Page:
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August 31, 2016
The last summer month was quite eventful for Doctor Web’s analysts. At the beginning of August, they detected a Trojan capable of infecting POS (Point-Of-Sale) terminals. Shortly thereafter, they discovered two Linux Trojans written in Go, one of which is capable of creating peer-to-peer (P2P) botnets. Also found during the past month were another Trojan using the TeamViewer program and a Trojan designed to install a fake web browser.
Malware programs that use the TeamViewer program are detected quite frequently by security researchers—one such Trojan was described in a news article published in May 2016. In the past month, its counterpart BackDoor.TeamViewerENT.1, which is also known as Spy-Agent, was examined by Doctor Web. However, unlike its predecessors, this Trojan uses TeamViewer specifically to spy on users.
In addition, this backdoor can download the necessary TeamViewer components from the command and control (C&C) server and execute the following commands:
Doctor Web’s security researchers found that the backdoor was targeting residents of particular countries and regions at different times. For more information about this Trojan, refer to the news article.
In March 2016, Dr.Web Bot for Telegram was released. It checks links and files on the fly and informs users if any threats have been detected. For example, it can warn that a virus is present in an email attachment or warn against visiting a malicious website. Since March, tens of thousands of people have already used the bot. The statistics collected by Doctor Web’s specialists show that the bot is used to detect Trojans not only for Microsoft Windows but also for the Android platform. In addition, in August 2016, 5.9% of users used the EICAR test file to check the bot’s operation. Below is the list of the five Trojans that were most frequently detected by Dr.Web Bot for Telegram in August:
In August, cases involving the following ransomware modifications were registered by Doctor Web’s technical support service:
This feature is not available in Dr.Web Anti-virus for Windows.
|Data Loss Prevention|
During August 2016, 245,394 URLs of non-recommended websites were added to Dr.Web database.
|July 2016||August 2016||Dynamics|
At the beginning of August, Doctor Web’s analysts found a new Trojan written in the Go language. This Trojan, which was subsequently named Linux.Lady.1, is designed to download and run cryptocurrency mining software on a computer. Once Linux.Lady.1 is launched, it sends the following information to the C&C server: the current Linux version and the name of the operating system family it belongs to, the number of CPUs, the names and number of running processes, and so on. In return, the Trojan gets the configuration file it needs to download and launch a cryptocurrency mining program. The income generated is then transferred to an e-wallet belonging to cybercriminals.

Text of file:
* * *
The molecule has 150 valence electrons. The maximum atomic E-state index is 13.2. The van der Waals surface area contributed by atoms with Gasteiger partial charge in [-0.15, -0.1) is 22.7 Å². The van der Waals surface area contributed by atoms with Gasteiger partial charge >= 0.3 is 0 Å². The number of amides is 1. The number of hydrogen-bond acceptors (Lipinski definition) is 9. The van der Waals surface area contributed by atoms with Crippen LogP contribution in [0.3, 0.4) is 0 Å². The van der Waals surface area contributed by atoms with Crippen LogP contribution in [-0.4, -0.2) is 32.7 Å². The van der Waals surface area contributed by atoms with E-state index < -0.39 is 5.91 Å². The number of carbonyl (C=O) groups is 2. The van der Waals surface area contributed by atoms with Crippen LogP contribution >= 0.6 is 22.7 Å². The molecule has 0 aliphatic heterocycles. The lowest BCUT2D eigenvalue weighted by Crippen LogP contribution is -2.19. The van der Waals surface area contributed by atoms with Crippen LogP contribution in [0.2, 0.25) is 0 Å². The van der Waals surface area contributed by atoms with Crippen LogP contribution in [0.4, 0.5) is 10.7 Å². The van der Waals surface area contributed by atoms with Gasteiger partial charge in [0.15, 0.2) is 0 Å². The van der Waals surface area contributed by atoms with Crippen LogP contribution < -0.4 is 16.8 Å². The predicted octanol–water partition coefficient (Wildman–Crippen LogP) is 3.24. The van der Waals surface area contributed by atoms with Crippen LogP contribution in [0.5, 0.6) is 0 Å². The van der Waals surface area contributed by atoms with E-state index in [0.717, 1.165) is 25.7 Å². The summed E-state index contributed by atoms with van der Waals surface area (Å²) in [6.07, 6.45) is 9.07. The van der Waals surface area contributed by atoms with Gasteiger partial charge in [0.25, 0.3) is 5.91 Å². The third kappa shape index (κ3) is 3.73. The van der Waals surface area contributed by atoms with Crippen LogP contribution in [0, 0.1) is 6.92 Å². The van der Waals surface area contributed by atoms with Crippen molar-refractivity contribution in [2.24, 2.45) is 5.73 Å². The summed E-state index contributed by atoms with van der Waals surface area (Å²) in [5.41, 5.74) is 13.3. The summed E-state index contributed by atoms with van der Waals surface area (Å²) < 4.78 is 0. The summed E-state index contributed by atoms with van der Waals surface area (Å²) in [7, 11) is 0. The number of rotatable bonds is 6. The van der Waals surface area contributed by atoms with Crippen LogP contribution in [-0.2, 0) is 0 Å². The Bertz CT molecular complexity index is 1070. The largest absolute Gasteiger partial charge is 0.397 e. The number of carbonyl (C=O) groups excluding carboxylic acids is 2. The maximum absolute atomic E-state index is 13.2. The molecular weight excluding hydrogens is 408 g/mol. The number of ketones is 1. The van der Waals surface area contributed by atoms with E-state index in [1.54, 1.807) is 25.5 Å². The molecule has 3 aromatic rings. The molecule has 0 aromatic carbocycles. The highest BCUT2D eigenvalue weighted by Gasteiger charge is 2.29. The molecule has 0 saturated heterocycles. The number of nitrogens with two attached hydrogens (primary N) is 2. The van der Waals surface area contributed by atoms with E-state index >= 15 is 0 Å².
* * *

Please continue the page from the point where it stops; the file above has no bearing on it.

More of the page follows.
For more information about Linux.Lady.1, please refer to the news article.
Another dangerous Linux Trojan—Linux.Rex.1—was discovered in mid August. Like Linux.Lady.1, it was written in Go, however, it can perform a wider variety of functions. Linux.Rex.1 is mainly designed to create P2P (peer-to-peer) botnets and to attack websites built with popular CMSs. In addition, it can send threatening emails to website owners, carry out DDoS attacks, and steal confidential information such as user lists, private SSH keys, logins, and passwords. When commanded by cybercriminals, the Trojan can also launch various applications.
August began with the detection of Trojan.Kasidet.1 which is capable of infecting POS (Point-Of-Sale) terminals. In addition, it can steal passwords for the Outlook, Foxmail, and Thunderbird email applications and can be incorporated into Mozilla Firefox, Google Chrome, Microsoft Internet Explorer, and Maxthon browsers for the purpose of intercepting GET and POST requests. This malware program can also download and run another application or a malicious library on an infected computer, find a particular file on a disk, or generate a list of running processes and transmit it to the C&C server. You can find more information about Trojan.Kasidet.1 in this news article.
At the end of August, Doctor Web specialists discovered Trojan.Mutabaha.1, a Trojan that installs a fake Chrome browser on computers.
Although the browser is known under the name Outfire, the creators of Trojan.Mutabaha.1 distributed 56 similar browsers with different names. Outfire modifies the installed Google Chrome browser by removing or creating new shortcuts and copying current Chrome user account information into the new browser. The fake browser displays a home page that cannot be changed in the browser’s settings. In addition, it has a fixed extension designed to replace advertisements in browsed webpages. For more information about this malware program, refer to the review published by Doctor Web.
In August, Doctor Web’s specialists detected a Trojan for Android that displays advertisements on top of running applications and the operating system interface. The Trojan can also buy software on Google Play and download it onto a device. In addition, bogus Dr.Web for iOS products were found on Apple iTunes in the past month.
Among the most notable August events related to mobile malware, we can mention:
Learn more about malicious and unwanted programs for mobile devices in our special August overview.
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